Malloy died in 1989, so we were unable to ask him whether it was he who ordered that the Confederate flag be reinstated on 16 April 1984, or that the “Stars and Bars” be installed in June 1984 (an incident that he described as accidental).
Both @steckel’s Twitter meme and “The People for Bernie Sanders” neglected to mention a crucial fact: that it was Feinstein who finally ordered the Confederate battle flag not be replaced after 16 April 1984. And only 11 days later, she announced that it would be replaced with a flag honoring Union soldiers from California. It is misleading and disingenuous to omit those facts from any content examining Feinstein’s role in the 1984 Confederate flag controversy.
Furthermore, the additional claim made by “The People for Bernie Sanders,” that Feinstein “wouldn’t stop replacing the flag” until the pole itself was removed, is misleading. First, because the Confederate battle flag was only replaced once in April 1984, not repeatedly. Second, because it’s not clear that Feinstein herself, as opposed to another city official or even a rogue employee, was responsible for its replacement. It’s true that the first Confederate national flag (the Stars and Bars) was installed in June 1984, but we could find no evidence that Feinstein was responsible for that act, and the director of Recreation and Parks, Thomas Malloy, said it was done “quite by accident.”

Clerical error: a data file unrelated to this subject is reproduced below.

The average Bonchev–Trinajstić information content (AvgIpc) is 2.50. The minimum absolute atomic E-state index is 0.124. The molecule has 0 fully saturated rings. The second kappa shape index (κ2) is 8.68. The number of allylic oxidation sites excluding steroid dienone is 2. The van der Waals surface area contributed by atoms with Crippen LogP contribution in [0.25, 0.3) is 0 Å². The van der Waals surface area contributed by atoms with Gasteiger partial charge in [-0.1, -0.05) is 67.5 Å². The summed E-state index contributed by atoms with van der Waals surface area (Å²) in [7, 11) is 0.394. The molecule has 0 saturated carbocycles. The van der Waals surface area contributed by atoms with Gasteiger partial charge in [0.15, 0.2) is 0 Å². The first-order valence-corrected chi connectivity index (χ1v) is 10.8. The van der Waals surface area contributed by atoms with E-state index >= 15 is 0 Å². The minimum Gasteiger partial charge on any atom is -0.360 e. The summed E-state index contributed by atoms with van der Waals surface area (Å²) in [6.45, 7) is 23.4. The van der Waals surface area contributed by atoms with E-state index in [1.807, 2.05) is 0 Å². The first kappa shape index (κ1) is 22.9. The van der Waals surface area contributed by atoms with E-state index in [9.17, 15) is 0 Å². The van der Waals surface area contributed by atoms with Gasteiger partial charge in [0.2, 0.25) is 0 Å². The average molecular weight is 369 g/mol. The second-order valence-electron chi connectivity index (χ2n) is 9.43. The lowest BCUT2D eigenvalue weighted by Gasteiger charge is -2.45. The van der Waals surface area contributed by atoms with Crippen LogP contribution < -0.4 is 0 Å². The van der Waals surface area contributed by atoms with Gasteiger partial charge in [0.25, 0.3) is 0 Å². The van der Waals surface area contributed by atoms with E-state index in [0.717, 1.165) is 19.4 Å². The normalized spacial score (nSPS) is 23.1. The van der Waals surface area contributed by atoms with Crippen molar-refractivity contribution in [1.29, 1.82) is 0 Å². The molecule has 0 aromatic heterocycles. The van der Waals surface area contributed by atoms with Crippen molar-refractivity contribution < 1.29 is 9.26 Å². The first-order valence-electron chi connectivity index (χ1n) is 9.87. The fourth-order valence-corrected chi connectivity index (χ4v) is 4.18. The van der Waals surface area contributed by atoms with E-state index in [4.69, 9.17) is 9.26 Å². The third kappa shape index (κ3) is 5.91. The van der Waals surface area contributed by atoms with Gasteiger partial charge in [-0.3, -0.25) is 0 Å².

Finally, the claim that the destruction of the pole itself is what brought an end to the flying of the Confederate battle flag is both illogical and contradicted by the available facts. First, the pole was replaced in July 1984, shortly after the original one was removed. If Feinstein had been intent on continuously and repeatedly re-erecting a Confederate battle flag there, a new pole was shortly available for that very purpose, and the temporary removal of a pole from that location would have proved no obstacle to her supposed agenda.
Second, Feinstein had already said no new Confederate battle flag would be displayed at the Civic Center more than two months before the pole was removed. She had even specified that the flag would be replaced by one honoring Union soldiers. It was those decisions, not the temporary removal of a flagpole, that brought a permanent end to the presence of any Confederate flag outside City Hall in San Francisco.